Why would a dairy farmer attend the Powering Michigan Agriculture Conference?
Making the milk check go further by reducing energy consumption and expenses.
The best energy is the energy you never have to use. The cheapest source of energy is conservation and increased energy efficiency. Michigan dairy farmers have an opportunity to learn how to reduce energy consumption and expenses at the Powering Michigan Agriculture Conference on March 9 at the Kellogg Center on the Michigan State University campus. On average, energy accounts for 34 percent of a farms total expense. This conference will provide dairy farmers with information that will help them reduce that 34 percent expense. Examples include the following:
- Lighting is one of the simplest, yet most cost effective ways to reduce energy expenses. Proper lighting can increase milk production and affect cow behavior. Al Go with the MSU Biosystems Engineering Department will present his findings on a long day lighting project that increased milk production by 8 percent on a Michigan dairy farm.
- One way to save money on energy is to pay less for it. Sanju Guinn with Consumers Energy will explain how a rate analysis can be used to reduce energy expenses.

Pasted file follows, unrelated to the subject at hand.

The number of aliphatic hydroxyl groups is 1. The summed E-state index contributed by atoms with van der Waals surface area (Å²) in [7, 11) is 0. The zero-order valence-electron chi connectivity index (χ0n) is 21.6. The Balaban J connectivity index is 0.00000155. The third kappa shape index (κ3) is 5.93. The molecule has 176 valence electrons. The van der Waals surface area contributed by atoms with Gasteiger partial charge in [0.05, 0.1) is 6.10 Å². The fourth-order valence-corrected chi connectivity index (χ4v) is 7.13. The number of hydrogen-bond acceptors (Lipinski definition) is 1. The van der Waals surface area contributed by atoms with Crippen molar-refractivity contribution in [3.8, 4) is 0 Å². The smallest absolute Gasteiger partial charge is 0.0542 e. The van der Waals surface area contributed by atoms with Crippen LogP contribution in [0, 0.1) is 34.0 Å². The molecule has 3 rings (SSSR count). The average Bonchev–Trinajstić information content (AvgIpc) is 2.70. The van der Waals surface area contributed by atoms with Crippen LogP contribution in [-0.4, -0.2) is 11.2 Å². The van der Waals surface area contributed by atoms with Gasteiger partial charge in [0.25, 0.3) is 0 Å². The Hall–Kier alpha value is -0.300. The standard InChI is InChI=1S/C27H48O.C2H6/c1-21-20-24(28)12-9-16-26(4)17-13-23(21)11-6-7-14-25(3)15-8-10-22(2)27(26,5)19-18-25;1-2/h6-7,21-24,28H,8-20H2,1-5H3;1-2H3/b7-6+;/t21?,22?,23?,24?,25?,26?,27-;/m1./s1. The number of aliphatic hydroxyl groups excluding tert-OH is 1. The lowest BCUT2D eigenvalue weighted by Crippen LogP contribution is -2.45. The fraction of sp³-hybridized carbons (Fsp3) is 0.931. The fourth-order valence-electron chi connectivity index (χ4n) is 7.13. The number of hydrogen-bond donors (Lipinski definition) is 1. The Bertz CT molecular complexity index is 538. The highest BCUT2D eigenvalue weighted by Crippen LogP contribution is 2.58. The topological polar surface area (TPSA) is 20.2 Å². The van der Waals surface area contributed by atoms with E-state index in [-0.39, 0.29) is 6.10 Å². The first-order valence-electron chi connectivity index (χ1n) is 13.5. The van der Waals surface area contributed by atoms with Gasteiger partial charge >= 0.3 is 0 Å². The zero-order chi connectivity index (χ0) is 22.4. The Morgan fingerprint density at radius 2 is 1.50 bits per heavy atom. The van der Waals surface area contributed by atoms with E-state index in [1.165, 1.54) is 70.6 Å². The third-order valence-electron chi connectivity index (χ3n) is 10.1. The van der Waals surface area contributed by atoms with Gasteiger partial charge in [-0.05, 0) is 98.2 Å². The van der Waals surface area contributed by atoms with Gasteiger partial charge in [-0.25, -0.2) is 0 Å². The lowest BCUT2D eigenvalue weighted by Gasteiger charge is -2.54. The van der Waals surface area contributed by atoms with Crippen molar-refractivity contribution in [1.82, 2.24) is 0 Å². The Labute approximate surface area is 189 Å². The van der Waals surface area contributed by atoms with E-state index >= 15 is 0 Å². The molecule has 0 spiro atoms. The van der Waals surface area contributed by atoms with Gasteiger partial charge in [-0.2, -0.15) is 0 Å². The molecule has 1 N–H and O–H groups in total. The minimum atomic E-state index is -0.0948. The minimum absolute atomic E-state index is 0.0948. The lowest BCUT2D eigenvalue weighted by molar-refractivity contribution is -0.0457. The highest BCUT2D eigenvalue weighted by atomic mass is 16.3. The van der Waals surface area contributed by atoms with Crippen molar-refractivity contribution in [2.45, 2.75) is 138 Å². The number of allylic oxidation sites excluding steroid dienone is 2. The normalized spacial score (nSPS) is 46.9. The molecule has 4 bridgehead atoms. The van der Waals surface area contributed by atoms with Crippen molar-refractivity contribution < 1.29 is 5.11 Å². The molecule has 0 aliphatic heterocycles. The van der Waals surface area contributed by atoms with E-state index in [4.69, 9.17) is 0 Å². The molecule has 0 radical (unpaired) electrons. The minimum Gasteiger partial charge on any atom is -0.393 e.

- An energy audit is a study of energy usage conducted for the purpose of saving energy and money. Dan Schrauben, a certified agricultural auditor, will provide tips on preparing for an audit.
- An energy audit is the gateway to accessing funding to implement the practices recommended by the audit. Two complete conference tracks are devoted to providing farmers with information on how to access rebates from utilities and grants and low interest loans from USDA.
These are four examples of many speaker topics related to energy conservation that will be discussed at the conference. The complete conference schedule and registration can be found at Powering Michigan Agriculture Conference event page. The conference begins at 8:30 a.m. and concludes at 4 p.m. The registration fee is $40 per person or $75 for two people from the same farm. The registration fee gives attendees access to vendors, speakers, educational material and includes lunch. Online registration closes March 5.